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The Carolina times. (Durham, N.C.) 1919-current, January 27, 1973, Section B, Image 11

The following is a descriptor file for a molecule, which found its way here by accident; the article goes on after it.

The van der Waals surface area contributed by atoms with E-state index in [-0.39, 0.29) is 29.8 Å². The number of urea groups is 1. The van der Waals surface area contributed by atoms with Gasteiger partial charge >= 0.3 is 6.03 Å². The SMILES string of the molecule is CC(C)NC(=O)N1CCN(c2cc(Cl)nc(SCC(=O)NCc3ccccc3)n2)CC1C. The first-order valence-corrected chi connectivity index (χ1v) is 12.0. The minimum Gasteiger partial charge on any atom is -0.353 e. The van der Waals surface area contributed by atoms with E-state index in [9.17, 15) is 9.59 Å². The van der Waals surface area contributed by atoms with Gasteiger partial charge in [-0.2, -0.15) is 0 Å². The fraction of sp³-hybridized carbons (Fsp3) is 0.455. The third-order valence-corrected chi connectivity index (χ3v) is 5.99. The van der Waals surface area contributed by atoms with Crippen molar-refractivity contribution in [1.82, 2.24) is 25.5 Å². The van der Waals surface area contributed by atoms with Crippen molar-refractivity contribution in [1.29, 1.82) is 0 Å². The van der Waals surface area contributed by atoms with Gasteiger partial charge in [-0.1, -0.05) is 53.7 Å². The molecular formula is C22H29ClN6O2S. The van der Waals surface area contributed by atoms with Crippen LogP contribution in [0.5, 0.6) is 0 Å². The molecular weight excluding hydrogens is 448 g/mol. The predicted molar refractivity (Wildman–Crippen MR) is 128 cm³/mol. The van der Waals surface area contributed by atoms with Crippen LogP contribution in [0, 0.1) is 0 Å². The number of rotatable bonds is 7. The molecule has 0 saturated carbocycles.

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T " 1 10A-THE CAROLINA TIMES Sat. Jan. 27, WS FAY BY CHECK it is the safe easy way to pay all HBa Your cancelled check U proof poeMho that you have paid yonr DHL Yon can open a regular or special account, depend lnaj oa yonr anode with mntnrani balance. A Full Service Bank Checking - Savings - Loans Mechanics & Farmers Bank CHARLOTTE RAIEIGH Thursday Highlights THURSDAY, JANUARY 25 WTVD. CHANNEL a DURHAM 9 a m. - MERV GRIFFIN Merv'i guests are Joan Fontaine, Zsa Zsa Gabor and Joanna Barnes. WTVD, WFMY. 9:30 p.m. MIKE DOUGLAS - Diana Ross, singer and star of "Lady Sings the Blues." is one of Mike's guests. WRAL. 4:30 p.m. Edward G. Robinson portrays a man who goes west in search of silver in the 1933 film, "Silver Dollar." WRDU. 7:30 p. m. - JONATHAN WINTERS Martin Milner takes part In a skit about a prowler. WRDU. 8 p.m. - FLIP WILSON -Ed Sullivan teaches Flip how to introduce guests. Sammy Davis Jr. plays a cowboy in a skit without props but with sound effects. WRDU. 8 p.m. - ADVOCATES -Tonight's question is "Should half the federal dollars reserved for highways be diverted to mass transit systems? WUNC BASKETBALL The North Carolina Tar Heels play the Virginia Cavaliers. WTVD, WFMY. 9 p.m. - AN AMERICAN FAMILY Part Three of this documentary on the life of an American family focuses on preparations for a dance recital. WUNC. 10 p.m. - DEAN MARTIN Dean's guests are Joey Bishop and Petula Clark. In one sketch, a bride and groom decide on a church which turns out to be a church for nudists. WRDU. 11:30 p.m. MOVIE Anthony Quinn and James Coburn play pirates who are overcome by the seven children whom they take captive in "High Wind in Jamica." WTVD, WFMY. 11:30 p.m. DICK CAVETT Orson Welles reminisces about his radio and film career, including his role as the voice of corn starch pudding, his interest in magic, his friendship with Marlene Dietrich and his production of "The War of the Worlds." WRAL. 6:30 Semester 7:00 CBS News 1:00 Capt. Kangaroo 9:00 Merv Griffin 10:00 Jokers Wild 10:30 Price Is Right 11:00 Gambit 11:30 Love of Lh 11:00 Where the Heart 12:25 Newsbeat 12:30 Search 1:00 Peggy Mann 1 :30 World Turns 2:00 Guiding Light 2:30 Edge of Night 3:00 Love Is 3:30 Secret Storm 4:00 Mc Hale's Navy 4:30 Wild, Wild West 5:30 That Girl 4:00 News a:30 CBS News 7:30 Parent Gam 1:00 Walton j, ACC B'baH 11:00 News 11 :30 Movlt WRDU-TV. CHANNEL 8, DURHAM 7:00 Today :00 New Zoo :30 Not, Worn. Only 10:00 Dinah Short 10:30 Concentration 11:00 Sale of Century 11 :30 Hollywood 12:00 Jeopardy 12:30 Wh, What. Wh. 12:55 NBC News 1:00 Watch Child 1:30 3 on Match 2:00 Days of Lives 2:30 Doctors 3:00 Bay City 3:30 Peyton Place 4:00 Somerset 4:30 Movia e:00 News 4:30 NBC Newt 7:00 Call of West 7:30 Jona. Winter 1:00 Flip Wilson 9:00 ironside 10:00 Dean Martin 11 :00 News 11:30 Tonight Show WFMY-TV, CHANNEL Z, GREENSBORO e:00 Good Morning 1:00 Capt. Kangaroo 9:00 Old Rebel 9:30 Merv Griffin 10:30 Price It 11:00 Gambit 11:30 Love of Lift 12:00 Where Heart 12:25 News 12:30 Search 1:00 Today's Woman 1 :30 World Turns 2:00 Guiding Light 2:30 Edgt of Night 3:00 Love Is 3:30 Secret Storm 4:00 Vln ScuHy 4:30 Gomer PyW 5:00 Big Valley 4:00 News 4:30 CBS News 7:00 Andy Griffith 7:30 Dragnet 8:00 Waltons 9:00 ACC B'baH 11:00 Ntws 11:30 Movlt WRAL-TV, CHANNEL S, RALEIGH 4:00 Daybreak 4:55 Commentary 7:00 News 7:30 Make With 1:00 Uncle Paul 1:30 Elllott-LaLanna 9:30 Mike Douglas 11:00 Password 11:30 Bewitched 12:00 News 11:30 Split Second 1:00 My Children 1:30 Make Deal 2:00 Newlywtd 2:30 Dating 3:00 General Hot. 3:30 Ttll the Truth 4:00 Parry Mason 5:00 Truth Or 5:30 Jtannla 4:00 Newt 4:25 Commentary 4:30 ABC Newt 7:00 Ponderota 1:00 Mod Squad 9:00 Kung Pv 10:00 Streets 11:00 News 11:30 Dick Cavott WUNC-TV, CHANNEL 4 CHAPEL HHX p.m. - ACC 9:15 Ripples 9:30 Phys. Science 10:00 Sesame St. 11 :00 Beef Workshop 11:30 Film 12:1)0 Images 13:30 Electric Co. 1:00 U.S. History 1:30 Phys. Scltnct 2:05 Math 2:20 Sign Off 3:20 Rtady, Set, 3:40 Film 4:00 Mlsttrogers 4:30 Sesimt St. 1:30 Eltctrle Co. Go 4:00 Evening Idtt. 4:30 TBA 7:00 TBA 7:30 Farmtr M 1:00 Advoetttt 9:00 Am. Family 10:00 World Pratt 10:1011 Minutes READ ABOUT YOURSELF EACH WEEK IN THE CAROLINA TIMES. IT'S YOUR PAPER. Ebenezer WW Club Meets in Ladies Lounge The Willing Workers Club of Ebenezer Baptist Church met in the Ladies Lounge at 5:00 p.m. Sunday. January M After the devotion, the meet ing was turned over to the newly elected President, Mrs. Ixvell0 Kelly. The purpose and activities of the club were explained by several members of the club and helpful suggestions were made for the improvement of the club by other members present. The president gave a report nf the Christmas cheer visits made to several sick and shut in persons, who were remem bered by the club. Those present were Mes dames Ara Lee Jones, Helen Lash, Flora Puryear, Effie C h a v i s, Keller Leathers, Maude Thorpe, Susie Taylor, Martha Stanley and Miss Ca rolyn Jones. The pastor, Rev. W. E. Daye, gave us a short visit and gave the closing prayer. A determination to make 1973 a very successful year for the club was declared by the members of the club. The group will meet every second Sunday at 5:00 p.m. 'I I ft uS&leciiyoFtcJ by barbara weber fuehinn ami heatltv director holiday magic, inc. 0 L. Harper is Guest Speaker Af Lincoln Mem. The pastor, Rev. Brody, the trustees, Decons, and mem bers of Lincoln Memorial Bap tist Church invited Mr. Law rence Harper, who is confined to a wheelchair, to be the even ing speaker on Sunday, January 20th. The theme was "You Can't Beat Godly Living and Godly Giving No Matter How Hard You Try." It shows how God will make a way for all his children who believe. Brother Jake Joyner, who is also confined to a wheelchair opened the service with a spe cial prayer for all. Mr. Harper wishes to thank God and all those who have given contributions in his name. Show Him He's Special You know how you're al ways saying, "Why doesn't he surprise me with little gifts anymore like he used to?" Well, what about you . . what have you done for him lately other than for Christmas or a birthday? Why not make him a per sonal "no special occasion' gift. Perhaps a robe . . . which you could monogram with his initials or applique with ship's anchors, tennis rackets or any decoration symbolic of his favorite pasttime. In s i d e the pocket you could hide n bottle of his favorite co logne, a mois turizing hand balm for the cold winter soaps (choose the hard-muled kind; they last longer!) Why not choose a special grooming gift for him then wrap it up with a ticket to see his favorite football or hockey team play ... or bet ter yet, tickets for two to something you would both like to do. If you're espe cially creative, you might want to make him a card or a treasure map to a special present hidden somewhere in the house. Then make him figure out where it is! If you're having trouble convincing your man to try some of the good grooming products now available just for men, this is one good way to get him started. Ana 11 you re feeling the after-holiday letdown, this is a good way to rekindle that spirit of togetherness that should last the new year through. davs ahead, scented hand dence. Locksmithing - an art which, it is said, dates back to 2000 B.C. when only Egyptian royalty could afford locks and keys, has new career possibilities for the correspondence student. The U.S. Labor Depart ment reported on the an cient and honorable trade in its Fall '72 Occupational Outlook Quarterly. "Chang ing times nave been grying a new emphasis and impor tance to the locksmith's work, as demand soars for security measures . . . completion of a correspondence course in creases the chance of getting a trainee job." A word of caution. Don't sign up for a home study course if you are looking for an easy tune. If you are one for a challenging and unique career you might find some real opportunities through home study. For a list of the courses available from accredited pri vate home study schools, write to the National Home Study Council, 1601 18th St. N.W. Washington, D.C. 20009. Glaciers Shrinking 71 in fiurilwrlanrl The Swiss Natural Science Society said a study it made shows the country's Alpine gla ciers are shrinking because of light snowfalls in recent winters. Local Student Undertakes Co- Op Experience WUT'SNEN IN EDUCATION? by William A.Fowlsr, M.Ei Unique Careers Through Home Study It's no secret that many of today's young people are turned off by modern indus trialization and the prospect of an assembly line job or a "dull" office routine. For these young indivi dualists there may be an al ternative in home study. One can get launched into some unusual careers through a correspondence course. Take the ancient art of gemology the ability to identify and put a value on precious stones. The G e m o 1 ogical Insti tute of Amer ica instructs some 2000 stu dents a year by correspon- BBBi BBBW Women Church Leaders Asked To Convene Women leaders from chur ches in the Durham area are in vited to attend a meeting at The Church of the Abiding Savior, Lutheran, 1625 S. Al ston Ave. on Tuesday, January 30, at 10:00 un. ' The purpose of the meeting is two-fold: I To finalize plans for the area World Day of Prayer, scheduled for the first Friday in March, 2. to investigate the pos sibility of organizing a Church Women United unit in Durham. Mrs. John Cobb, of Raleigh, an Executive Committee mem ber of the State Church United, will be the re source person. Church Women United is a world women's organization which crosses denominational, racial and nationalistic lines. Its purpose is to give women greater areas in which to find expression of her faith in ser ving her fellow citizens of the world. For more information, call Mrs. Herman(Julia) Lucas, 688-1212 or Mrs. Virgil (Janet) Wittenberg, 682-4744. As colleges and universi ties across the nation seek to make the college experience more relevant to the profes sional needs of the students, more institutions are imple menting Cooperative Educa tion programs. This effective educational plan relates aca demic study to practical work stituations by alternating full time study periods with full- time employment periods in business, industry, govern ment, or service-type organi zations. Brenda Wilson is a Sociol ogy major at Bennett College, a predominantly black liberal arts college in Greensboro She will be working in the Policy and Guidance Branch of the Office of Community Action Support of Office of Operations which coordinates O.E.O. policy. Brenda resides at 1506 Duke Court and fin ished her high school educa tion at Durham Senior High School. DURHAM COUNTY 1NTBH AGENCY FORUM TO MEET The Durham County-Inter-Agency Forum will meet on January 31, from 12:00 to 1:30 p.m. at the First Pres byterian Church, Main Street at Roxboro Street. Bring youi lunch and come listen to Dor othy Consler, the Mental Re tardation Coordinator for th Durham County Communitj Mental Health Center. SERVED DINNER Members of the Community Employment Office on East Pettigrew Street were served a delicious dinner Sunday at the home of Miss Lu Cattlet, 306 East Enterprise Street. Each person expressed their satisfaction and gratitude for such fellowship. PUBLIC SERVICE NOTICE The Chamberlin Studio will re-open on Thursday, February 1,1973. Margaret S. Shearin. Saturday Highlights Friday Highlights FRIDAY, JANUARY 26 WTVD, CHANNEL 11. DURHAM a.m. - MERV GRIFFIN Mike Connors of "Mannix" U see ef Merv's guests. WTVD, WFMY 10 am. - DINAH SHORE Ann Miller sings and dis cusses reincarnation. WRDU 4:30 p.m. - MOVIE - In the 1MB film "Indianapolis Speedway," a winning racer tries to keep his brother from becoming a racer. Pat O'Brien, Arm Sheridan and John Payne star. WRDU f p.m. - 8ANFORD AND SON - Fred is obviously un happy when Lamont decides to date a Puerto Rican gut WRDU I'M p.m. GENERAL ASSEMBLY Highlights of m "-0t General Assembly with previews of the key people and issues oi wis ses- WUNU jfc .JMstrlWWE - Deb bst Rsrnoidi won an Oscar nomination for her role as Mollie to "The Unsinkabto Motly Brown." Molly tries to win s rich husband fa Denver about WOO in this w of the Brosaway WTVD, WFMY ARACH IN SHANGRI-LA -Burt performs with guests Richard Harris, the Fifth Dimension, Bobby Van and Chris Evert on the set of the film, "Lost Horizon." WRAL 10 p.m. - LOVE, AMERI CAN STYLE Ozzie and Harriet Nelson meet modern problems: their daughter wants to live with her boy friend without marrying him. WRAL 11:30 p.m. - JOHNNY CARSON Pat Boone is a guest. WRDU 11:30 p.m. DICK CAVETT - Ray Charles talks about his life as a boy in Greensville, Fla., and about his career. WRAL 1 U: p.m. - MOVIE - In the am English film, "Moon Zero Two," James Olson and Catherina Von Schell play two inhabitants of the moon in tot veer 2021. WTVD, WFMY 1:10 a.m. MOVIE -Performances by Gary Lewis and the Playboys, Freddie and the Dreamers and the Turtles highlight "Out of Sight," a film about man who seeks revenge on rock musk. WFMY 6:30 Sun. Semester 7.00 CBS Newt t:W Kangaroo :00 Merv Orffftn 10:00 Jokers Wild 10:30 Price It RUM 11:00 Gambit 11:30 LOvt of Lift H:O0Whtf Heart to ISiSS Ntwtbav 13:30 Search 1:30 At World Turns 3:00 WMinS LHI 3:30 Edge of Nldht 3:00 Lovt 3:30 Secret Storm 4:00 McHale't Navy 4:30 Wild, Wild West 3:30 That Olrl OjtlOO N9WtjbeJ"t SifSCSS Nam 7:00 Draonet 7:30 Hollvw. Squares l-Ofl Mission Impot. 9:00 Movie 11:30 Newt 11 :J0 Movie 7:30 a.m. MOVIE Jon Hall stars in the horror film "Monster From the Surf." Teen-age surfers are threatened by a strange sea creature. WRAL 12 noon - ACC BASKET BALL The North Carolina Tar Heels play the Maryland Terrapins at College Park, Md. WTVD, WFMY 1 p.m. MOVIE Mont gomery ( :iift and Susannah York star in John Huston's thoughtful drama, "Freud," a portrayal of the life of the father of psychiatry. WRDU 1:30 pm TVS BAS KETBALL Jacksonville plays Providence. WRAL 2:30 p.m. MOVIE -The 1964 film "Wild and Wonderful" stars Tony Curtis and Christine Kauf mann in a comedy about a French film star, a musician and a poodle. WFMY 3 p.m. MOVIE - The science-fiction film "The Queen From Outer Space" stars Zsa Zsa Gabor. WRDU 3:30 p.m. - UCLA BAS KETBALL Undefeated UCLA plays Notre Dame. WRAL 9 p m. - MOVIE - Mi chael Caine plays a British officer who is determined to stop the advance of Rommel across North Africa in "Play Dirty." (1969) WRDU 11 p.m. - MOVIE -Gregory Peck stars as a courageous lawyer in a small Southern town in "To Kill a Mockingbird," the film version of Harper lee's, acclaimed novel WRDU 11:30 p.m. - MOVIE -Tonight's film is "Pink Jungle." WTVD 11:30 p.m; MOVIE George Montgomery plays an American officer who helps the Phillipinos fight oppression during World War II in "War Kill." WFMY 11:35 p.m. - MOVIE Vera Miles and Robert Lansing star in "It Takes All Kinds." WRAL SATURDAY, JANUARY 27 WTVD, CHANNEL 11. DURHAM 0:30 TBA 7:00 Answer 7:30 Now 1:00 Bugs Bunny 0:30 Sabrlna 0:00 Chan 0:30 Scoobv Dot 10:30 Pussycats 11:00 Glllloan 11:30 Buck Waters 11:45 Norm Sloan 13:00 ACC B'ball 3:00 Haiti 2:30 Daniel Boone 3:30 Outdoors 4:00 Golt Classic 5:00 Del Reeves 5:30 Nashvlllt 0:00 Black Unlimited 4:30 CBS Newt 7:00 He Haw 0:00 All In Family 1:30 Brldoet Loves t:0O Mary T. Moors 0:30 Bob Nowhart 10:00 Carol Burner! 11:00 Newt 11:30 Movlt WRDU-TV, CHANNEL 28. DURHAM 1:00 Houndcttt 0:30 Roman Holiday 0:00 Jtttons 0:30 Pink Ptnthar 10:00 Underdog 10:30 Berkleys 11:00 Child's Theater 12:00 Eighty Dayt 12:30 Giant 1r"0 Vw't 3:00 Movlt 4:30 Block Omnlbut 5:30 Wrtstllno 0:10 NBC Newt 7:00 Untamed Worts 7:30 Stand Up 3:(W Ff-rgtncy 0:30 Movl 11:00 Late Movlt WFMY -TV, CHANNEL 2, GREENSBORO 7:30 Globetrotters 0:00 Bugs Bunny 0:30 Sabrlna 0:00 Chan 0:30 Scoobv Dot 10:30 Pussycats 13:00 ACC B'ball 2:00 Sports Report 2:15 Bucky Wttert 2:30 Movlt 4:00 Roller Derby 5:00 Outdoors 5:30 Your Lift 0:00 News 0:30 CBS Ntwt 7:00 HOO HOW 0:00 All In Family 1:30 Bridget Lovet t:00 Miry T, Moors 0:30 Sob Newhart 10:00 Carol Burnett 11:00 Ntws II :M Movie WRAL-TV, CHANNEL I, RALEIGH 7:00 Cartoon Fes. 7:30 Movie 0:00 Osmonds 0:30 Superstars 10:30 Brody Kids 11:00 Bewitched 11:30 Kid Power 12:00 Phantom 12:30 Frolics 1:00 Monkott 1:30 TVS B'ball 3:30 UCLA B'ball 5:30 Wrestling 4:00 Crosby Golf 7:00 L. Wtlk 0:00 Here Again 1:30 Touch of Graeo 0:00 Julie Andrtwt 10:00 The Mm 11:00 Ntwt 11:35 Movlt WRDU-TV, CHANNEL 28, DURHAM 7:00 f:00 I f:30 10:00 10:30 11:00 11:30 12:00 12:30 12:30 lowZoo Rev. Not Women Only Dinah Sale ot Cent. Hollywotje) Who. what, Wh. NSC Ntwt 1:00 Your ChM 1:30 3 on a Match 2:00 Dayt Our Llvtt 2:30 The Oocttrt 3:00 Bty City 3:30 Rtt. Pty. PL 4:00 Somerset 4:30 MOVM 0:00 Newt 0:30 NBC Ntwt 7:00 Kathy Hill 7:30 Klldara 0:00 Sanford . Son 0:30 Little People 9:00 Circle ot Fear 10:00 Bobby Dtrln 11:00 Ntws 11:30 Tonight WFMY TV, CHANNEL 2, GREENSBORO 0:00 Good Morning 7:55 OtVOMOM 0:00 Copt. Kangaroo 0:00 Old Rabol 0:30 Merv Griffin 10:30 Price It Right 11:00 Gambit 11:30 Lovt Lift 13:00 Where Heart 12:21 Newt 12:30 Setrch T'row 1:00 Today's woman 1:30 As Work) turn 2:00 Guiding Light 2:30 Edge of Night 3:00 Love 3:30 Sterol Storm 4:00 Vln Scully 4:30 Gomer Pylt 0:00 BIO Volley 0:00 Ntwt 0:30 CBS Newt 7:00 Andy Grimm 7:30 Buck Owtnt 0:00 Mission Impos. 0:00 Movia 11:30 Movlt 1:30 Late Movia WRAL-TV. CHANNEL (, RALEIGH 0:00 .. 7:00 7:30 S:00 0:10 30 11:00 11:10 12:00 Daybreak Viewpoint Bollwlnkle Uncle Patl Battg Elliott MM Douglas Ptttword 12:10 Spilt Oecond 1:00 All My Children 1:30 Make t Deal 2:00 NowJlrWtdt '-'-i'. 1:00 Gen. Hosplt.1 1:30 Toll fho TruSi 4:00 Parry Mason 5:oo Tram, t:jo . 0:10 Newt 0:25 Viewpoint 0:10 ABC Ntwt 7:00 Pondaroto 0:00 Brady Bunch 0:30 Partridge 0:00 Bacharach 10:00 Lovt. Am. Style 11:00 Newt 11:30 Entertelnment WUNC-TV. CHANNEL 4 CHAPEL HHX t:30 Af. tJrton. 0:00 Film i , 0:10 Phys. Science to:oo tetamt i. 11:00 Granny 1:0 1:30 Phys. Iclenct 2:00 Mam 1:10 Sign Off 0:00 vonlne Edit.. :30 zoom 7:00 You 7 V H C 11:00 Wash mm u f I Mutual Savings Announces Now High Yields. DAILY INTtREST-CnMPniltlPtD DAILY Effective Jan. 1,1973 PASSBOOK ACCOUNTS 5 'Compounded Baity Interest effective Yield 5.13 $5,000 MINIMUM DEPOSIT (12 Month T.rm) aW J ttf JSJ VA aRy Merest 90 ? U HftcHveVleM 5.92 $5,000 MINIMUM DEPOSIT C Month Tfrmi 5v4s5.39 $ 1 0,000 MINIMUM DEPOf'T (aKnthTrm) 6 Ss 6.18 a Mtw Kctunti mutt t tmajin open 30 oayi f '. Mutual Savings & Loan Association no WactParrish Street Durham. N. C. Saturday, January 27, 1973 Second Section - 8 Pafe8 htm mm imt& Durham, North Carolina aSBBlSjBBBS "'SI Local, State and National News of Interest to AH North Carolina's Leading W GQB0SE SAYS THAT AFRICAN PROBLEMS ARE SAME African Oppression Fighter Speaks to Black Youth Forum DORIC LODGE NO. 28 ANNIVERSARY - (Left to right) Mrs. W. A. Clement, S.D. Grand Master William A. Clement, and J. A. Carter, Toast master. Special Depudy Grand Mas ter William A. Clement was the Banquet speaker at the 94th Anniversary of Doric Lodge No. 28, P.H.A.imich was held recently at the Mt. Vemon Baptist Church Fellowship Hall. Widows of the brothers of Doric Lodge were honored guests. Manpower Help Indians To Get Jobs Pearee Gqbose, Acting Na tional Treasurer of the Pan African ist Congress of Azania (South Africa), spoke to the Black Youth Forum on De cember 16, 1972. Brother Gqbose for the last eight years has been living in Dar es Sa laam, Tanzania located on the eastern coast of Africa. Gqbose gave a historical analysis of the struggle for li beration in Southern Africa and talked about the existing conditions and problems in that part of the continent. It was mentioned that exploita tatbn of the masses of people in Southern Africa was a result of inhumane policies carried out by imperialistic govern ments. It was stated that the United States direct and indi rect corporate support aids in the violation of human, econo mic, political and civil rights of Southern African people. Gqbose, a long time fighter against the oppression of Afri can people, aroused the aware ness of the Black youth when he mentioned that the prob lems of African people are the same no matter where they may be in the world. He explained further that the same people exploit African people in America. Gqbose told the youthful audience sitting around him that they have an African hertiage and that they are African people. He told them to stop believing the lies and myths about Afri ca and to be proud of their ancestry. One youth ask, "What can the Black Youth Forum do to DALLAS Two years ago, William B. Lyons was work ing in a predominantly black city neighborhood here. To day, he spends much of his time on an Indian reservation in northeastern Oklahoma. "The scenery changes and the culture." he said, "but In dian, black or white, everyone wants pretty much the same things, a decent life for them selves and opportunity and hope for their children. Lyons, as a manpower spe cialist with the U.S. Depart ment of Labor regional office here, tries to help people achieve those personal goals. His work as a field represen tative takes him to the Osage Reservation, as well as Tulsa and other points in northeast ern Oklahoma. "I first ran up against a closed type of attitude, but that changed fast enough as soon as they learned I just wanted to help them help Continued on page 6B 1972 "RANGERETTE OF YEAR " help continue the Struggle of our people at home?" Gqbose stated that, first, you must continue to study and learn more and more about the li beration struggle of our peo ple whether we are in Africa, United States, Carribeans, Eu rope, or South America. Se cond, support those institu tions that educate our people with a correct analysis of our oppression. Then he mention ed Malcom X Liberation Univ ersity in Greensboro, N.C. as such an institution. Support should be given to the liberation struggles on the continent of Africa by send ing clothes, first-aide, money and other items that are need ed to help continue our plight. Third, educate yourselves, pa rents, and friends to the cor rect ideology for African peo ple. He warned the youths about the obstacles before them but made it very clear that nothing comes easy when the question of freedom and liberation is at hand. Brother Gqbose commened the Black Youth Forum on their concern and dedication to involve themselves in an international struggle of Afri can people. Then he said, "many brothers and sisters fail to address themselves to the concrete circumstances of Af rican oppression, especially those in many leadership po sitions." The Black Youth Forum meets at the UOCI office on Pettigrew Street on Saturdays at 3:00 p.m. All youths are encouraged to attend. Owsuso Sadaukia, NCBA Leader Views the Revenue Sharing Issue aaaaaal JffliS. " " - - 'mMMW''!m- : -aSBBBBBl bbbbbI ' - ' 'SB A jW BBBW 3BBH BBbS HBSbV iffliB KBBBBBBB IsSBsl WWY' ' M'- -C(h-' BBBBBfl HP ssH bsbbbbB- 4 ' SBBSsk l fl ssbbbbbS c&. MBn fBSmP9utk -a bbsS bsbbV 'SSStHmM WSPP? kSsdal bbT 1&dV .aes. mlStttttttk in bsbbbbbbbbbbb! sSBlwPff't'aaSJBIBtVb.sf'sV JaaSBBFTTjU HUljH HflMnlnH KhSmKsw obbbW WUf v. fitilSf W''8B SjsPKwR" iv SJoVeji gBBSB)ssBBBSB)BJsjsBsfa RANOIRITTI OP YIAR Mrs. Helen Johnson, a secre tar in the U. S. Department of Agriculture's Forest Serv ice, is presented the 1972 "Rangerette of the Year" Award by Forest Service Chief J. McGuire. The annual award, the highest Forest Service honor for a woman employe is sponsored by the Washington Office Clerical Staff. Mrs. Johnson, a divi sion secretary in the Forest Service Manpower and Youth Conservation Programs, has been a government employee for more than 20 years. The award is in recognition of high work performance, co operativeness and courtesy to fellow employees and the public. (USD A Photo) The North Carolina Black Assembly, a broadly repre sentative body of Black peo ple in this state, has taken critical note of the approach that state and local public officials have been using in regards to the question of "Revenue Sharing" under the Act entitled Local and State Fiscal Assistance Act of 1172 (Public Law 92-512). This act provides 30.2 mil lion dollars to be returned to State and local govern ments over the next five years. These funds are to be expanded within a number of priority areas, such as: to beef up police departments; fight environmental pollution; improve the quality of health, recreation and social services etc. within these states. The act, despite its inade quacies, does provide broad latitude within these priority areas for local governments to make decisions about how and where these monies are expended. This broad latitude which state and local govern ments have in determining how revenue sharing funds will be utilized has grave im plications for the total Black Community in North Caro lina. In the absence of clear ex plicit guidelines concerning: (1) community input into de cisions about the use of these funds and (2) a mechanism for monitoring the expendi ture of revenue sharing funds, many states and con st) uent governments have mi ie attempts to undermine an 'or avoid encouraging br d citizen and community ecially the Black com ma 'y input into the deci-siot-x making processes at all levels. In this state, the N.C. Black Assembly charges that public officials have deliberately concealed informaUon con cerning "revenue sharing" generally and they have par ticularly avoided instituting mechanisms which provide for a greater amount of com munity input into how more than 45 million dollars will be used. a fiaasssesss Bpsg) imk tvr BBS 1 I tb! PbI ! sbbbbW THEY WON- HOUSTON Mr. & Mrs. James E. Adams, who have taught more than 40 foster children both Ne groes and White that people are people regardless of race went to court to adopt a 6-year old Mexican-American boy, which they won. The Harris County Welfare Welfare Department has attem pted to stop the adoption hearings. Welfare officials said the Adames, at 51, are too old to adopt Victor Martinez. Victor has lived with the A dams famjly since he was a baby. While the Federal govern ment's rationale for giving fiscal assistance to state and local governments is "to re turn power to the people," serious questions have to be answered as to who the peo ple are, based upon the trend apparent throughout this state. The N. C. Black As sembly believes that Black people are being further rail roaded because of our lack of input into decisions that af fect our lives. This is espe cially true in the light of the trend to cut back in federal expenditures for social serv ice programs (OEO, HUD, Model Cities) where low in come and Black people had some previous input. Local izovernments and powerful special interest groups will now be at greater liberty to determine policy, set priori ties and implement services which circumvent constitu tional guidelines and antidis- criminatory legislation. The North Carolina Black Assembly urges all Black peo ple to act upon several basic questions with a view towards influencing and pushing for s greater role in making de cisions concerning expendi tures of funds at the local: 1. Find out what is your county and municipality's share of federal revenue; 2. Find out how your local governments intend to use their share; and 3. Find out why they want to spend it that way Finally, the N. C. Black Assembly urges Black people throughout the state to sub mit proposals and agitate to insure that this money is spent where it is most need ed (health, social services, recreation and public serv ices). Black people are espe cially urged to fight against proposals to allocate these funds on the basis of popula tion ratios instead efforts should be made to insure that these funds be expended on the basis of community need. Certainly our underdeveloped Black communities need them more than high income communities. THrS BRONCO SNOW BEAU TY admires the recent snow fall at Fayetteville State Uni versity between her classes on the campus recently. The pretty smile belong to fresh man co-ed Hilda Russell, a native of Dunn. Inferno Revenue To Help Taxpayers GREENSBORO H a v i n g trouble with your 1972 fed eral income tax? Why not call the Internal Revenue Service for help. It won't cost you anything. That's right. You can call IRS toll-free via Centiphone from anywhere in the state of North Carolina for income tax assistance. All you do is dial 1-800-822-8800. Greensboro residents can call 275-0565. The toll-free service is pro vided by IRS on a year 'found basis, excluding weekends and holidays, from 8:00 A.M. to 4:45 P.M. daily. Beginning January 15. and continuing through April 14, Centiphone hours will be ex tended to aid taxpayers filing their 1972 income tax returns. During this period, taxpayers may call toll-free on week days from 8:00 A.M. to 6:45 P.M. and on Saturdays from 8:00 A.M. to 12:00 Noon. During the final day of the filing period, April 16, Centi phone hours will be provided from 8:00 A.M. to 8:45 P.M. Centiphone service is not available on Sundays. In areas of North Carolina not equipped with direct dial ing facilities, taxpayers dial ing the toll-free number may have their call interruped by the local operator who will Continued from Front page DISCUSSES SUBJECTS 1 BBsl BBBBBfiSWf -" Bllll MsbsbbbbbbbW. kP iff L BjJl-w iBjaSBBBBBSSt Jr IBi nHHH8H OSBBsft PvalaBBBBBBBBBBBK H iiilsBBBl BsPiawl I MaSS HI BBBBBBBBBBBBBBBB . bSBBBb! PRESIDENTS CONFER -President of Liberia (seated), Dr. W. R. Tolbert,Jr., discusses sub jects with Dr. Slaka Stevens, Pre sident of the Republic of Some Leone (seated right), at House, Fnetowa, Sierra I 9 J - BURT BACH- 11:10 mssoo 11:40 3 ion Off 12.10 Electric CO. 4:00 MHO 4:30 Sesame It. 1:10 Electric Co. lot Evo. at Poos